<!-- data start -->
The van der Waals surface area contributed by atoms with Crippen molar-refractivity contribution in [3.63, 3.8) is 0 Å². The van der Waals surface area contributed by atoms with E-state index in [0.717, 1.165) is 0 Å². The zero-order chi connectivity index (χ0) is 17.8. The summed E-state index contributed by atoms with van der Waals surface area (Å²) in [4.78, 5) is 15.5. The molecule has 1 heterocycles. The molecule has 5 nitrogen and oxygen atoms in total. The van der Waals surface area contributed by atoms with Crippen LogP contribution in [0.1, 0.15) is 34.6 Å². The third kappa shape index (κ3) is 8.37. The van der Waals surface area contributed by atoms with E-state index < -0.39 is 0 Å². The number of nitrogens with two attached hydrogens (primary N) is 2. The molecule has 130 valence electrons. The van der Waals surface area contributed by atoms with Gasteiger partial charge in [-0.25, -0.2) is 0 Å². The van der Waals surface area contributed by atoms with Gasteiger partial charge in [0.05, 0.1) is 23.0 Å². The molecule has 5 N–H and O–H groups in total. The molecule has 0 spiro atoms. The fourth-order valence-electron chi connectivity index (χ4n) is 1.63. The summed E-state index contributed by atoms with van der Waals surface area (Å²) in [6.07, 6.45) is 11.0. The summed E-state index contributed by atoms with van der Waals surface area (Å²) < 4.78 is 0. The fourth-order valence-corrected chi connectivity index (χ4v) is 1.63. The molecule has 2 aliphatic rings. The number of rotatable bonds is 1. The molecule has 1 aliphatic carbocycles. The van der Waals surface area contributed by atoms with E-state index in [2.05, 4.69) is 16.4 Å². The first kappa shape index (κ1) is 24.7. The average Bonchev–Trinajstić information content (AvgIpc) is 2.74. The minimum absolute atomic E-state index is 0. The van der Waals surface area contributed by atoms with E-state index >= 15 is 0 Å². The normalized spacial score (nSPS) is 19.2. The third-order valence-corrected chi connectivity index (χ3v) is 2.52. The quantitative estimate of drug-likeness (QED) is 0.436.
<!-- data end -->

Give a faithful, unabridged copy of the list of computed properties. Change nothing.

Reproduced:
The van der Waals surface area contributed by atoms with Crippen molar-refractivity contribution in [3.63, 3.8) is 0 Å². The van der Waals surface area contributed by atoms with E-state index in [0.717, 1.165) is 0 Å². The zero-order chi connectivity index (χ0) is 17.8. The summed E-state index contributed by atoms with van der Waals surface area (Å²) in [4.78, 5) is 15.5. The molecule has 1 heterocycles. The molecule has 5 nitrogen and oxygen atoms in total. The van der Waals surface area contributed by atoms with Crippen LogP contribution in [0.1, 0.15) is 34.6 Å². The third kappa shape index (κ3) is 8.37. The van der Waals surface area contributed by atoms with E-state index < -0.39 is 0 Å². The number of nitrogens with two attached hydrogens (primary N) is 2. The molecule has 130 valence electrons. The van der Waals surface area contributed by atoms with Gasteiger partial charge in [-0.25, -0.2) is 0 Å². The van der Waals surface area contributed by atoms with Gasteiger partial charge in [0.05, 0.1) is 23.0 Å². The molecule has 5 N–H and O–H groups in total. The molecule has 0 spiro atoms. The fourth-order valence-electron chi connectivity index (χ4n) is 1.63. The summed E-state index contributed by atoms with van der Waals surface area (Å²) in [6.07, 6.45) is 11.0. The summed E-state index contributed by atoms with van der Waals surface area (Å²) < 4.78 is 0. The fourth-order valence-corrected chi connectivity index (χ4v) is 1.63. The molecule has 2 aliphatic rings. The number of rotatable bonds is 1. The molecule has 1 aliphatic carbocycles. The van der Waals surface area contributed by atoms with E-state index in [2.05, 4.69) is 16.4 Å². The first kappa shape index (κ1) is 24.7. The average Bonchev–Trinajstić information content (AvgIpc) is 2.74. The minimum absolute atomic E-state index is 0. The van der Waals surface area contributed by atoms with E-state index >= 15 is 0 Å². The normalized spacial score (nSPS) is 19.2. The third-order valence-corrected chi connectivity index (χ3v) is 2.52. The quantitative estimate of drug-likeness (QED) is 0.436.